On 01.02.02, I was diagnosed with metastatic breast cancer. Too late for surgery, I had chemotherapy, which failed. In May the chemotherapy was changed and I was soon in remission which was celebrated and welcome and lasted nine years - until October 2011. There was progression in 2011 so more treatment was indicated and I am now back in partial remission. But I'm not only a cancer patient - I also enjoy my family, walk my dogs and am learning to draw and paint. Life is good!

Sunday, February 01, 2009


I just loved the way President Obama excoriated the financial heads because of the "shameful" - his word - way they begged for a bailout and then gave bonuses to themselves. Shameful, indeed!

My own sense of shame comes from my seeming inability to move my butt off the sofa into the wide world outside. Four years ago, when I was diagnosed with congestive heart failure as a side effect from chemotherapy (the kind that makes you bald), I was asked to walk, just walk, for 40 minutes a day.

I used to be an avid, daily walker. No more. To get the wheels turning, well, the legs moving, all I'm asking for myself in February is that I walk TEN minutes, just ten measly minutes every day. More would be better, but I'll start with those ten.

Speaking of shameful, that's about how I reacted when I learned that Carolyn Heilbrun suicided at 77 for no obvious reason.  She was wealthy and healthy and living in a warm, long term marriage.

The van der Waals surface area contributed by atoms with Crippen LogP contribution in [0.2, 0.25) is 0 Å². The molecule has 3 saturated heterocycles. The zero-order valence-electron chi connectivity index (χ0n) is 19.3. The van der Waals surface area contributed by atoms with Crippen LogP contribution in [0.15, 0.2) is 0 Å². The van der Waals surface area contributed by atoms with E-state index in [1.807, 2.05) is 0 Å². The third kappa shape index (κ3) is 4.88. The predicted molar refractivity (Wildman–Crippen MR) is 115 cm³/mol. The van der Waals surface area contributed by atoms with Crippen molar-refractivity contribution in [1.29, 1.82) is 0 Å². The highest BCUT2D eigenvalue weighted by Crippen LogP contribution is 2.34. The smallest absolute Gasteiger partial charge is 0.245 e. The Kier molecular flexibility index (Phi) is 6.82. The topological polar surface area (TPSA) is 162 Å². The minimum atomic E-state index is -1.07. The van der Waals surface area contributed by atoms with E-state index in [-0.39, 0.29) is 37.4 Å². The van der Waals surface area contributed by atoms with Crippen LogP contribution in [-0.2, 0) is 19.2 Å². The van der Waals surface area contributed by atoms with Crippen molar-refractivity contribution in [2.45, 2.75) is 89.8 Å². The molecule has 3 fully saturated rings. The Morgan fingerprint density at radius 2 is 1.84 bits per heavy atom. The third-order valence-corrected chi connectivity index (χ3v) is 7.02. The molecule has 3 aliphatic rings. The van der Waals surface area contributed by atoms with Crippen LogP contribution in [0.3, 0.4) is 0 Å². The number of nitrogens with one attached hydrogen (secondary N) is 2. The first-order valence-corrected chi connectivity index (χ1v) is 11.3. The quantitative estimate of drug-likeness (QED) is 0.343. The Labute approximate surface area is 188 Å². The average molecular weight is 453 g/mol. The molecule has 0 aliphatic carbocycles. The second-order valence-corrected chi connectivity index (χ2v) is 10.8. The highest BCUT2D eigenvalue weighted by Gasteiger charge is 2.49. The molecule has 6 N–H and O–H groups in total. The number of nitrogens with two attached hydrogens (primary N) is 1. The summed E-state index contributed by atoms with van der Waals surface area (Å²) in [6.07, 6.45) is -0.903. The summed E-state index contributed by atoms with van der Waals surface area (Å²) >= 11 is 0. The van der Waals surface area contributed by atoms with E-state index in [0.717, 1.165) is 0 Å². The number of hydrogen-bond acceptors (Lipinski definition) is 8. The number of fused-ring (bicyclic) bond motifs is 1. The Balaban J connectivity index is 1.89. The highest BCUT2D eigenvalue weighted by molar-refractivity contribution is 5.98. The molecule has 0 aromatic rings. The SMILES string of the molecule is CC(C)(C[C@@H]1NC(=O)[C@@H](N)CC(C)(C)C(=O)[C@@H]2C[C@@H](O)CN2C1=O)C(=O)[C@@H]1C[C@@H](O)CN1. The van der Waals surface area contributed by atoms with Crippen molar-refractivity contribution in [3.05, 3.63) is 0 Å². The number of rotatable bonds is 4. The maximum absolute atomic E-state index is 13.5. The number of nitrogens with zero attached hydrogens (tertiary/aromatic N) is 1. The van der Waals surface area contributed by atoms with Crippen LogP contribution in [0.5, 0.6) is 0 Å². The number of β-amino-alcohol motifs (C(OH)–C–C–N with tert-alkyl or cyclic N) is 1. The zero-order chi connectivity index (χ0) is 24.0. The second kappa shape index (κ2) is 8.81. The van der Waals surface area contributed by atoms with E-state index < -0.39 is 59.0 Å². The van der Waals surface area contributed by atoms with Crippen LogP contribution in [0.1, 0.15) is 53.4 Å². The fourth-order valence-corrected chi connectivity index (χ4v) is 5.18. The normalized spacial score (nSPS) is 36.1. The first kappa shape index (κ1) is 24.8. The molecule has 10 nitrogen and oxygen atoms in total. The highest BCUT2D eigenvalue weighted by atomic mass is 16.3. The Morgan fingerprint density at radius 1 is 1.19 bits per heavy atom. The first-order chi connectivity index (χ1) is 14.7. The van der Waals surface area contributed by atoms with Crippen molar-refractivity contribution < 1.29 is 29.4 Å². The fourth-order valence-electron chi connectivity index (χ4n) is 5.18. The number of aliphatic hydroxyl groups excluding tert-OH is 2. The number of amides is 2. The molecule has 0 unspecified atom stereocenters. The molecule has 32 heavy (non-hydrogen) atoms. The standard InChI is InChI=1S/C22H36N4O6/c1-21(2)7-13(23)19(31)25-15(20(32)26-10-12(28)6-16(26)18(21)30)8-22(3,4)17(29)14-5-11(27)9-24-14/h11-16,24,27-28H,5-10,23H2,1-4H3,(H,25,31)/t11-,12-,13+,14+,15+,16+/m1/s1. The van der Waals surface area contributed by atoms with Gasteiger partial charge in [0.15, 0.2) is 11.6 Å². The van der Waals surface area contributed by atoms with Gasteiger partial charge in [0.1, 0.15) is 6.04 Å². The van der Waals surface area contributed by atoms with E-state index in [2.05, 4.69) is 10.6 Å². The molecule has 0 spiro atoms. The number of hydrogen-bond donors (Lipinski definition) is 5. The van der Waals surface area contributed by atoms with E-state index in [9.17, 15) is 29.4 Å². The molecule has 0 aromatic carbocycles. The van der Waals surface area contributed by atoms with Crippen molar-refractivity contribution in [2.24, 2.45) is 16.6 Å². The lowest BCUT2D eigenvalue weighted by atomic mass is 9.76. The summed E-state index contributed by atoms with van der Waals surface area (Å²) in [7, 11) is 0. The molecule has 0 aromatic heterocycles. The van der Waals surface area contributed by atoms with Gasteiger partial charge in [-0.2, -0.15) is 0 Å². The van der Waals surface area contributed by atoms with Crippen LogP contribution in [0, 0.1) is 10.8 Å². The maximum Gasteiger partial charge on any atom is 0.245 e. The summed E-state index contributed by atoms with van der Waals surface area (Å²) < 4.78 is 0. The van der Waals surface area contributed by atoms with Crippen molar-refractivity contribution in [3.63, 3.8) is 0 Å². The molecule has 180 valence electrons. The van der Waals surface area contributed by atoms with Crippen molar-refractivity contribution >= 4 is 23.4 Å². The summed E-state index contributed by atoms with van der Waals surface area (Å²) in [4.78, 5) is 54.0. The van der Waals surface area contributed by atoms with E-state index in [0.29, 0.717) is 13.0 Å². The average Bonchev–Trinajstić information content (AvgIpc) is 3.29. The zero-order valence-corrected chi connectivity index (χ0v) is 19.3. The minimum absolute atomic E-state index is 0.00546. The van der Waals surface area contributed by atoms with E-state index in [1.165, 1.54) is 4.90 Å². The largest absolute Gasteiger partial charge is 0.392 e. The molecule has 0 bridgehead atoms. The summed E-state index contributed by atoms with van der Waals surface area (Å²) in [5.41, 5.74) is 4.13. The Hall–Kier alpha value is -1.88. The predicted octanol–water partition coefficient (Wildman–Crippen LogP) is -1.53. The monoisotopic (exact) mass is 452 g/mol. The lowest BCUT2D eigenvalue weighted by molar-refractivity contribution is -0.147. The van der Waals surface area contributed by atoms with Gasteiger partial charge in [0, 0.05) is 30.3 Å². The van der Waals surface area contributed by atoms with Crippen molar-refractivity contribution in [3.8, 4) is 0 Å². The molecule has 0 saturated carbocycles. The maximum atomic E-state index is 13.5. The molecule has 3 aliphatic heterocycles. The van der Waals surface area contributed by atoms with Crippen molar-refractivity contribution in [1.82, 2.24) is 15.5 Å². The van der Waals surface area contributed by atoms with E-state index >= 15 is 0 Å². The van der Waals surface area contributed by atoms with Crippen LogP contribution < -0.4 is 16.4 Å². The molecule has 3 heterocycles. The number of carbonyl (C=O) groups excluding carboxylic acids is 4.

I was reading her final (I think) book, THE LAST GIFT OF TIME: Life Beyond Sixty, and enjoying every word. She was a dog-lover for one - that would stand out for me - but her career was as an academic in the field of literature. I googled her name and learned of her suicide about five years after she wrote the book. 

Why? I've worked with many suicidal clients, none of whom has actually completed the act, thank heavens, but I struggle to get inside their heads when I sit with them. 

I, of course, have an opposite situation - after seven years of nonstop chemotherapy and other maintenance treatments, I want more than anything, to live. I'm the least suicidal person I know, blessed with a strong life force that makes me think of myself (like an adolescent) as immortal and likely to live well into the next millennium.  Of course walking a little every day would help me achieve that goal!


  1. I'm with you Barbara, I do NOT understand suicide... not at all. Life is just too precious to throw in the towel before the game is played all the way to the end.

  2. My sentiments exactly!


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